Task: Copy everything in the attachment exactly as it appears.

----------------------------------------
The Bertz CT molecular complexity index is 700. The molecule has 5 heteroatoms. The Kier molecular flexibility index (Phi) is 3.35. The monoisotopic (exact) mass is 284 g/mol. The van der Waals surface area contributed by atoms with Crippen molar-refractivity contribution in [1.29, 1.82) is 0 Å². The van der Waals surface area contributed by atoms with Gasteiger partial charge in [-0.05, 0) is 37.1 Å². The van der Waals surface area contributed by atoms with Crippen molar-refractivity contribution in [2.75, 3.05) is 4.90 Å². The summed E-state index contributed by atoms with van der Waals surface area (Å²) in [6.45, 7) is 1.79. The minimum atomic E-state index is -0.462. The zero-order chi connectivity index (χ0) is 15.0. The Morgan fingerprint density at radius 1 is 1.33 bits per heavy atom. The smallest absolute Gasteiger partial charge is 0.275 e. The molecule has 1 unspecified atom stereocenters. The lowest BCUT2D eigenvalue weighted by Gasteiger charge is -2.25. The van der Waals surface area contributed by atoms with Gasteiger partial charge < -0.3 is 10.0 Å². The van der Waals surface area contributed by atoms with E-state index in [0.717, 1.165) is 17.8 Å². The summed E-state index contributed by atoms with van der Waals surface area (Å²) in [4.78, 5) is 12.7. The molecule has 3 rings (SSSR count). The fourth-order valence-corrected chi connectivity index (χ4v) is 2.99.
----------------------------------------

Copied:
The Bertz CT molecular complexity index is 700. The molecule has 5 heteroatoms. The Kier molecular flexibility index (Phi) is 3.35. The monoisotopic (exact) mass is 284 g/mol. The van der Waals surface area contributed by atoms with Crippen molar-refractivity contribution in [1.29, 1.82) is 0 Å². The van der Waals surface area contributed by atoms with Gasteiger partial charge in [-0.05, 0) is 37.1 Å². The van der Waals surface area contributed by atoms with Crippen molar-refractivity contribution in [2.75, 3.05) is 4.90 Å². The summed E-state index contributed by atoms with van der Waals surface area (Å²) in [6.45, 7) is 1.79. The minimum atomic E-state index is -0.462. The zero-order chi connectivity index (χ0) is 15.0. The Morgan fingerprint density at radius 1 is 1.33 bits per heavy atom. The smallest absolute Gasteiger partial charge is 0.275 e. The molecule has 1 unspecified atom stereocenters. The lowest BCUT2D eigenvalue weighted by Gasteiger charge is -2.25. The van der Waals surface area contributed by atoms with Gasteiger partial charge < -0.3 is 10.0 Å². The van der Waals surface area contributed by atoms with E-state index in [0.717, 1.165) is 17.8 Å². The summed E-state index contributed by atoms with van der Waals surface area (Å²) in [4.78, 5) is 12.7. The molecule has 3 rings (SSSR count). The fourth-order valence-corrected chi connectivity index (χ4v) is 2.99.